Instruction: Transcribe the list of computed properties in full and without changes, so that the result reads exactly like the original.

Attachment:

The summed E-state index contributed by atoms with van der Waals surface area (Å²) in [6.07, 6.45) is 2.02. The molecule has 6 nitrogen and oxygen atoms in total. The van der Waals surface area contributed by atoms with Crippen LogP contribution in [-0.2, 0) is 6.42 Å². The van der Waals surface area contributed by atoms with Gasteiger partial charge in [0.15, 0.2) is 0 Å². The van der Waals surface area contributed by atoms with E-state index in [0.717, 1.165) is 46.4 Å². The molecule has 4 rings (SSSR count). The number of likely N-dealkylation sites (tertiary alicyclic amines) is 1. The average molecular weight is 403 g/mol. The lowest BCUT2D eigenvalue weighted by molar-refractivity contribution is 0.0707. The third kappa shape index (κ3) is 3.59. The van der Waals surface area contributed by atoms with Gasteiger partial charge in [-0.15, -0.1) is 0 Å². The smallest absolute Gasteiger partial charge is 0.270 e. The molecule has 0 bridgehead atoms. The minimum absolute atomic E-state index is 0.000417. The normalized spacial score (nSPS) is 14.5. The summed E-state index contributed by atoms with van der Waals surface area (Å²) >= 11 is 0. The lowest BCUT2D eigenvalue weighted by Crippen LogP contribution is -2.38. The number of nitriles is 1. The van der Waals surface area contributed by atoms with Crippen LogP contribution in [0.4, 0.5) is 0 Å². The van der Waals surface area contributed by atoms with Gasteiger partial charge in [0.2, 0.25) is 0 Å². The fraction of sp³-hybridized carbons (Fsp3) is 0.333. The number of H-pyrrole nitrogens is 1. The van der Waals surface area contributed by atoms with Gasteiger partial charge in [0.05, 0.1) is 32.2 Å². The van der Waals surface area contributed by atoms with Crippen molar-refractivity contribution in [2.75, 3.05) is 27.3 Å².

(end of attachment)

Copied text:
The summed E-state index contributed by atoms with van der Waals surface area (Å²) in [6.07, 6.45) is 2.02. The molecule has 6 nitrogen and oxygen atoms in total. The van der Waals surface area contributed by atoms with Crippen LogP contribution in [-0.2, 0) is 6.42 Å². The van der Waals surface area contributed by atoms with Gasteiger partial charge in [0.15, 0.2) is 0 Å². The van der Waals surface area contributed by atoms with E-state index in [0.717, 1.165) is 46.4 Å². The molecule has 4 rings (SSSR count). The number of likely N-dealkylation sites (tertiary alicyclic amines) is 1. The average molecular weight is 403 g/mol. The lowest BCUT2D eigenvalue weighted by molar-refractivity contribution is 0.0707. The third kappa shape index (κ3) is 3.59. The van der Waals surface area contributed by atoms with Gasteiger partial charge in [-0.15, -0.1) is 0 Å². The smallest absolute Gasteiger partial charge is 0.270 e. The molecule has 0 bridgehead atoms. The minimum absolute atomic E-state index is 0.000417. The normalized spacial score (nSPS) is 14.5. The summed E-state index contributed by atoms with van der Waals surface area (Å²) >= 11 is 0. The lowest BCUT2D eigenvalue weighted by Crippen LogP contribution is -2.38. The number of nitriles is 1. The van der Waals surface area contributed by atoms with Crippen LogP contribution in [0.4, 0.5) is 0 Å². The van der Waals surface area contributed by atoms with Gasteiger partial charge in [0.2, 0.25) is 0 Å². The fraction of sp³-hybridized carbons (Fsp3) is 0.333. The number of H-pyrrole nitrogens is 1. The van der Waals surface area contributed by atoms with Gasteiger partial charge in [0.05, 0.1) is 32.2 Å². The van der Waals surface area contributed by atoms with Crippen molar-refractivity contribution in [2.75, 3.05) is 27.3 Å².